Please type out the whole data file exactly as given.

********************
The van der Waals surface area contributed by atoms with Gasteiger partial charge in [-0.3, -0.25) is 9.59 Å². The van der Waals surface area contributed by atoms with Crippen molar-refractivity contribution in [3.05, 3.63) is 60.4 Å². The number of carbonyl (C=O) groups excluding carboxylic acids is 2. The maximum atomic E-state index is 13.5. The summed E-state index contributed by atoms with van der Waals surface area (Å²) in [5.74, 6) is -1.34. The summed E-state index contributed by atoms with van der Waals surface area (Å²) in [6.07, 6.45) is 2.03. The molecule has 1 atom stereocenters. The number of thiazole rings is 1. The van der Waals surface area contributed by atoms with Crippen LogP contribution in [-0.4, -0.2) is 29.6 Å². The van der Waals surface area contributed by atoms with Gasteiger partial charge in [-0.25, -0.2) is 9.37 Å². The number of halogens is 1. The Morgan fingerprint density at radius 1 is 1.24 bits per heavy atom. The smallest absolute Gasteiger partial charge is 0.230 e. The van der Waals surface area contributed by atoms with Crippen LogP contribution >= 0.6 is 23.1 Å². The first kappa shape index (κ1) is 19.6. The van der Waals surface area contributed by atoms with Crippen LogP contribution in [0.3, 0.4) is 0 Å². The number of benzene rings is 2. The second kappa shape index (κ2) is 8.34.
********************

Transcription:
The van der Waals surface area contributed by atoms with Gasteiger partial charge in [-0.3, -0.25) is 9.59 Å². The van der Waals surface area contributed by atoms with Crippen molar-refractivity contribution in [3.05, 3.63) is 60.4 Å². The number of carbonyl (C=O) groups excluding carboxylic acids is 2. The maximum atomic E-state index is 13.5. The summed E-state index contributed by atoms with van der Waals surface area (Å²) in [5.74, 6) is -1.34. The summed E-state index contributed by atoms with van der Waals surface area (Å²) in [6.07, 6.45) is 2.03. The molecule has 1 atom stereocenters. The number of thiazole rings is 1. The van der Waals surface area contributed by atoms with Crippen LogP contribution in [-0.4, -0.2) is 29.6 Å². The van der Waals surface area contributed by atoms with Gasteiger partial charge in [-0.25, -0.2) is 9.37 Å². The number of halogens is 1. The Morgan fingerprint density at radius 1 is 1.24 bits per heavy atom. The smallest absolute Gasteiger partial charge is 0.230 e. The van der Waals surface area contributed by atoms with Crippen LogP contribution >= 0.6 is 23.1 Å². The first kappa shape index (κ1) is 19.6. The van der Waals surface area contributed by atoms with Crippen LogP contribution in [0.3, 0.4) is 0 Å². The number of benzene rings is 2. The second kappa shape index (κ2) is 8.34.